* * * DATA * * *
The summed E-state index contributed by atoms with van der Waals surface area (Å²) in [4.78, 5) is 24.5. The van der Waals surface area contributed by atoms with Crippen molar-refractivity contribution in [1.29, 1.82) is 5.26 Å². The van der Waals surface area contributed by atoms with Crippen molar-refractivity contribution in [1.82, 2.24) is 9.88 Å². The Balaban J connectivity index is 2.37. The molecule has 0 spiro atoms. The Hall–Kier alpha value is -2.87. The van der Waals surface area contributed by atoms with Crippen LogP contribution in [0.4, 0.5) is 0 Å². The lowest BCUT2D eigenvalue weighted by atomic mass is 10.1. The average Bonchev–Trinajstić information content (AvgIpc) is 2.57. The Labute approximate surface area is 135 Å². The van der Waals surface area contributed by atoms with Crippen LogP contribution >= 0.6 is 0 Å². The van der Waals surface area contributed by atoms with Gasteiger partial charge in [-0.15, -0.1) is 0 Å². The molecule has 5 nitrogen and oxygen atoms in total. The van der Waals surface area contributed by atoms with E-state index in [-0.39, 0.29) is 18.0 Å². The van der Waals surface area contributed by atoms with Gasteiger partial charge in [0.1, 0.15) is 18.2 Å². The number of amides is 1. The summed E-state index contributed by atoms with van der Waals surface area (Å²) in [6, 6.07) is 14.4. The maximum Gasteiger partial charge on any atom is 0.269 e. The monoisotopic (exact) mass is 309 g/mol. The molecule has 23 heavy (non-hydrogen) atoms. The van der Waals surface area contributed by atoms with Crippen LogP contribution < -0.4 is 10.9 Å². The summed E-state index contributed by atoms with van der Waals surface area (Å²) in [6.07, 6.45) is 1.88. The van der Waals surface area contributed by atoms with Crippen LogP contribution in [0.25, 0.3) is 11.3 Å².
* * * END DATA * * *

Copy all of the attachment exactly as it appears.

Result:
The summed E-state index contributed by atoms with van der Waals surface area (Å²) in [4.78, 5) is 24.5. The van der Waals surface area contributed by atoms with Crippen molar-refractivity contribution in [1.29, 1.82) is 5.26 Å². The van der Waals surface area contributed by atoms with Crippen molar-refractivity contribution in [1.82, 2.24) is 9.88 Å². The Balaban J connectivity index is 2.37. The molecule has 0 spiro atoms. The Hall–Kier alpha value is -2.87. The van der Waals surface area contributed by atoms with Crippen LogP contribution in [0.4, 0.5) is 0 Å². The lowest BCUT2D eigenvalue weighted by atomic mass is 10.1. The average Bonchev–Trinajstić information content (AvgIpc) is 2.57. The Labute approximate surface area is 135 Å². The van der Waals surface area contributed by atoms with Crippen LogP contribution >= 0.6 is 0 Å². The van der Waals surface area contributed by atoms with Gasteiger partial charge in [-0.15, -0.1) is 0 Å². The molecule has 5 nitrogen and oxygen atoms in total. The van der Waals surface area contributed by atoms with E-state index in [-0.39, 0.29) is 18.0 Å². The van der Waals surface area contributed by atoms with Gasteiger partial charge in [0.1, 0.15) is 18.2 Å². The number of amides is 1. The summed E-state index contributed by atoms with van der Waals surface area (Å²) in [6, 6.07) is 14.4. The maximum Gasteiger partial charge on any atom is 0.269 e. The monoisotopic (exact) mass is 309 g/mol. The molecule has 23 heavy (non-hydrogen) atoms. The van der Waals surface area contributed by atoms with Crippen LogP contribution < -0.4 is 10.9 Å². The summed E-state index contributed by atoms with van der Waals surface area (Å²) in [6.07, 6.45) is 1.88. The van der Waals surface area contributed by atoms with Crippen LogP contribution in [0.25, 0.3) is 11.3 Å².